It was also becoming apparent that the chief beneficiaries of ISI strategies were the companies (foreign and domestic) that were sheltered from international competition through the high tariff walls that were essential components of this strategy. In a study conducted in Indonesia in the early 1980s, but using data from the 1960s and 1970s, two of my colleagues, based upon the records of the Indonesian investment screening authority (BKPM), determined that the majority of foreign investments oriented to the Indonesian domestic market generated negative value-added for the country when an appropriate cost-benefit analysis was conducted.
But this negative value-added obtained whether one was dealing with foreign or local firms. On arriving in India 20 years ago as a part of a World Bank mission advocating trade and investment liberalisation it became clear how much Indian automobile (and by extension a range of other consumers) had suffered as a result of the combination of trade and investment protection.
By the 1980s, developing countries had begun a process of trade and investment liberalisation that led to changed attitudes towards FDI and a shift from a focus on investment screening to investment promotion. As countries brought their barriers to trade down, and as investments in extractive industries waned in importance, the locational advantages in the state-foreign investor bargain shifted from national governments to foreign investors. Against this background, governments adopted more liberal positions vis-à-vis FDI, alongside establishing promotional agencies charged with the mandate to court the footloose FDI that was considering sites for establishing primarily export-oriented FDI projects.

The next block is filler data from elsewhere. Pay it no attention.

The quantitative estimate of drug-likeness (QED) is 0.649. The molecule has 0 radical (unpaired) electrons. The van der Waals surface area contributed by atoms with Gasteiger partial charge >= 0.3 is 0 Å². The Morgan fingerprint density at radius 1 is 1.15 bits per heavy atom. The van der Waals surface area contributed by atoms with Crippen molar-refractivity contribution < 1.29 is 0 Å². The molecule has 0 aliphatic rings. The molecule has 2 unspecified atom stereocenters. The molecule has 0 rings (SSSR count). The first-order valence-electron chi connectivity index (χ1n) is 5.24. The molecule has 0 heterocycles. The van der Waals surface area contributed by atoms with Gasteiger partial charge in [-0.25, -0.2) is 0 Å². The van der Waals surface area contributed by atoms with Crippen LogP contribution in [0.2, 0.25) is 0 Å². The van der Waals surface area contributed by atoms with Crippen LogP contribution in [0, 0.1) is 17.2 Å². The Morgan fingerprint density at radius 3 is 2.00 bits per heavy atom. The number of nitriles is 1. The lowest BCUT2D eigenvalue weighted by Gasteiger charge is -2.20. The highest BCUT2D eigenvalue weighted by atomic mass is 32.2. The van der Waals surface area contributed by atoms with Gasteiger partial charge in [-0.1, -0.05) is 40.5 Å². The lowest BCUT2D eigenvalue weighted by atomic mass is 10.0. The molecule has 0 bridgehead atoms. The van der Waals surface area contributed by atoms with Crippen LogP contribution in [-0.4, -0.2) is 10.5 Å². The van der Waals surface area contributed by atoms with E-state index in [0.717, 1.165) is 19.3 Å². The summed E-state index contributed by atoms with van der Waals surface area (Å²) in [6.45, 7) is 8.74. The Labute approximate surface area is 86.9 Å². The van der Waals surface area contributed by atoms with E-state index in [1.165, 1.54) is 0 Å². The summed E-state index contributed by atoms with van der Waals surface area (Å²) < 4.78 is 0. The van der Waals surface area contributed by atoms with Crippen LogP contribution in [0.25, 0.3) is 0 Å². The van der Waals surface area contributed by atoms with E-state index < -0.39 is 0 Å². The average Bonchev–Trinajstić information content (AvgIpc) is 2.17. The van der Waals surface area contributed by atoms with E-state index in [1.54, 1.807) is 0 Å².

UNCTAD had begun a process of tracking changes in investment policy around the world. In UNCTAD's 2003 World Investment Report it noted that 95 per cent of the changes in investment policies between 1991 and 2002 were in the direction of greater investment liberality.
There is possibly no more significant indication of the shift in attitudes toward FDI from suspicion to embrace than in India. In the 20 years following upon Mamohan Singh's 1991 liberalisation efforts; and his agreement with the advice of the 1992 World Bank mission on investment policy liberalization in which I participated, India has changed perceptibly. FDI is now involved in many sectors of the Indian economy, but importantly, local investment has been transformed, as Indian firms have become integrated into the global economy, not only in IT, where India has played a starring role, but even in automotives where Indian companies now own iconic global brands and are providing innovative products for world markets. As is well known, for example, in 2008, India's Tata motors acquired the Jaguar and Land Rover brands from Ford Motor company for US$2.3b.